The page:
This evidence synthesis has been compiled by members of the CITF Secretariat and does not necessarily represent the views of all CITF members.

By Varun C. Anipindi

Emergence of variants of concern (VOCs) may potentially impact efforts to end the COVID-19 pandemic, despite the ongoing continuation of the global vaccine rollout. Here, we summarize multiple published and pre-print articles which report increasing prevalence of breakthrough infections in individuals vaccinated with Pfizer or Moderna’s mRNA vaccines. VOCs such as the Alpha and Delta variants represent the prevailing cause of these breakthrough infections. Nevertheless, collectively, these reports strongly indicate that vaccination remains a highly effective public health strategy in mitigating the spread of SARS-CoV-2.

Key Points:

  • Multiple reports around the world including from the USA, Israel, Singapore and the UK have pointed to increasing evidence of breakthrough infections with VOCs. This may be associated with waning levels of neutralizing antibodies.

Vaccination has not eliminated the ability of individuals to be infected with SARS-CoV-2, albeit infections in these individuals may be associated with lower disease burden (mild or asymptomatic outcomes). This suggests the continued need for caution and use of masks in public gatherings and indoor spaces.

Recently, multiple reports (some of which are not yet peer-reviewed) have been published documenting the nature of breakthrough infections in several countries, namely the USA, Israel and Singapore [1-5]. The U.S. Centers for Disease Control and Prevention (CDC) reported that in an outbreak of 469 cases in Massachusetts in July 2021, nearly 74% of cases occurred in individuals fully vaccinated with either Pfizer or Moderna mRNA vaccines [2]. Researchers found that most infections were caused by the Delta variant (B.1.617.2). Similarly, researchers at the Houston Methodist Hospital reported that nearly 94% of all COVID-19 cases between March and July 2021 in Houston, Texas were caused by the Delta variant, and that this variant was also associated with increased breakthrough infections in fully vaccinated individuals [3]. In both cohorts, rtPCR testing, used to determine viral loads, indicated there was no difference in viral replication between unvaccinated, partially vaccinated, and fully vaccinated individuals. This key finding was also independently observed by researchers at the University of Wisconsin [5] and National Centre for Infectious Diseases in Singapore [4]; their pre-prints also indicate that viral loads in breakthrough infections amongst fully vaccinated individuals were similar to those seen in unvaccinated or partially vaccinated individuals. Collectively, these observations are significant in supporting the notion that fully vaccinated people are still capable at transmitting SARS-CoV-2 to others if infected [5]. This prompted the CDC to suggest that jurisdictions should consider expanding prevention strategies, including masking in indoor spaces or large public gatherings.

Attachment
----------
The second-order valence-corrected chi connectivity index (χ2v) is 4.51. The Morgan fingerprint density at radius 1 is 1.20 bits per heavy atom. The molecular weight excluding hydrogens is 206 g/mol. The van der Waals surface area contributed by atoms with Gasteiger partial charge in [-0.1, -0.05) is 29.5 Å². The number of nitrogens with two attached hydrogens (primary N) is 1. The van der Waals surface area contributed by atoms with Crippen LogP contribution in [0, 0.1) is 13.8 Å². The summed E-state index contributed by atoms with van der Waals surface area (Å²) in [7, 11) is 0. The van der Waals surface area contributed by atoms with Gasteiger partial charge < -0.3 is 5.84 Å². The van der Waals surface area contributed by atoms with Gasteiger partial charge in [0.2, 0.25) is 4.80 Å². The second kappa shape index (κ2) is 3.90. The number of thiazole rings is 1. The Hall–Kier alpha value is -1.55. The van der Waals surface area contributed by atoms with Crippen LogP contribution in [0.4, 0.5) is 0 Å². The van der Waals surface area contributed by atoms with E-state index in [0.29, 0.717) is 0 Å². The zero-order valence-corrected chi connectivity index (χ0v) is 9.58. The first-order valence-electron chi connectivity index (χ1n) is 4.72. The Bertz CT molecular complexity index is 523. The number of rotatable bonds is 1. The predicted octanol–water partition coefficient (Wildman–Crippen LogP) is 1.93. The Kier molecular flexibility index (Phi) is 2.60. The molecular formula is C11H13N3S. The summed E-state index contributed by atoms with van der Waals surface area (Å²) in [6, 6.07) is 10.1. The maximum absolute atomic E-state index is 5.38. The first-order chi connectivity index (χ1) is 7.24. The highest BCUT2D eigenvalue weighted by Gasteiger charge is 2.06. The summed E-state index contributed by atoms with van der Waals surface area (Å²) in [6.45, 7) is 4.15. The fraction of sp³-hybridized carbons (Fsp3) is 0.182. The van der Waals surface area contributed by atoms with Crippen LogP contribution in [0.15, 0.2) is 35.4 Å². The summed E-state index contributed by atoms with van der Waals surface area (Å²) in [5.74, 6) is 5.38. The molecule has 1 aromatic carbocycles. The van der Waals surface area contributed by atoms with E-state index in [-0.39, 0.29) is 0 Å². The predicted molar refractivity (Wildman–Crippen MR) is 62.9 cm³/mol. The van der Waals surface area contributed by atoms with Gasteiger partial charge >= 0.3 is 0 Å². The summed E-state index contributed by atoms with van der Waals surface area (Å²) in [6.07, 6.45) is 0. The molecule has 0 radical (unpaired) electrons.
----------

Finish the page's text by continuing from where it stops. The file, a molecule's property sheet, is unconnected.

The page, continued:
The emergence of these breakthrough infections has also been seen in Israel, where researchers have examined breakthrough infections amongst healthcare workers [1]. The majority of these cases (85%) were attributed to the Alpha variant (B.1.1.7). Researchers were also able to associate these breakthrough cases with reduced neutralizing antibodies within the sera of these individuals. This correlation between serological response and protection was also observed by researchers in Singapore [4] assessing breakthrough infections in vaccinated individuals. This suggests that neutralizing antibodies may represent a key correlate of vaccine-mediated protection, and that waning levels indicate reduced protection and increased susceptibility to breakthrough infections.

Collectively, this body of work demonstrates that breakthrough infections may occur in fully-vaccinated individuals. The majority of these infections appear to be linked with emerging VOCs and may be associated with waning levels of antibodies in vaccinated individuals, which can represent the key correlate of protection induced by vaccination. Yet, it is critical to emphasize that in all these studies, researchers indicated that breakthrough infections in fully vaccinated individuals were associated with relatively mild or asymptomatic outcomes. This suggests that vaccination remains highly effective at preventing serious COVID-19 disease, and that the rise of viral variants further stresses the need for mobilizing vaccination efforts across the world to resolve this pandemic.



  1. Bergwerk M, Gonen T, Lustig Y, et al. Covid-19 Breakthrough Infections in Vaccinated Health Care Workers. NEJM. July 28, 2021; DOI: 10.1056/NEJMoa2109072.
  2. Brown CM, Vostok J, Johnson H, et al. Outbreak of SARS-CoV-2 Infections, Including COVID-19 Vaccine Breakthrough Infections, Associated with Large Public Gatherings — Barnstable County, Massachusetts, July 2021. MMWR Morb Mortal Wkly Rep. ePub: 30 July 2021. DOI:
  3. Musser JM, Christensen PA, Olsen RJ, et al. Delta variants of SARS-CoV-2 cause significantly increased vaccine breakthrough COVID-19 cases in Houston, Texas. July 22 2021. doi:
  4. Chia PY, Ong SWX, Chiew CJ, et. al., Virological and serological kinetics of SARS-CoV-2 Delta variant vaccine-breakthrough infections: a multi-center cohort study. 2021.07.28.21261295; doi:
  5. Riemersma KK, Grogan BE, Kita-Yarbro A, et al. Vaccinated and unvaccinated individuals have similar viral loads in communities with a high prevalence of the SARS-CoV-2 delta variant. medRxiv 2021.07.31.21261387; doi: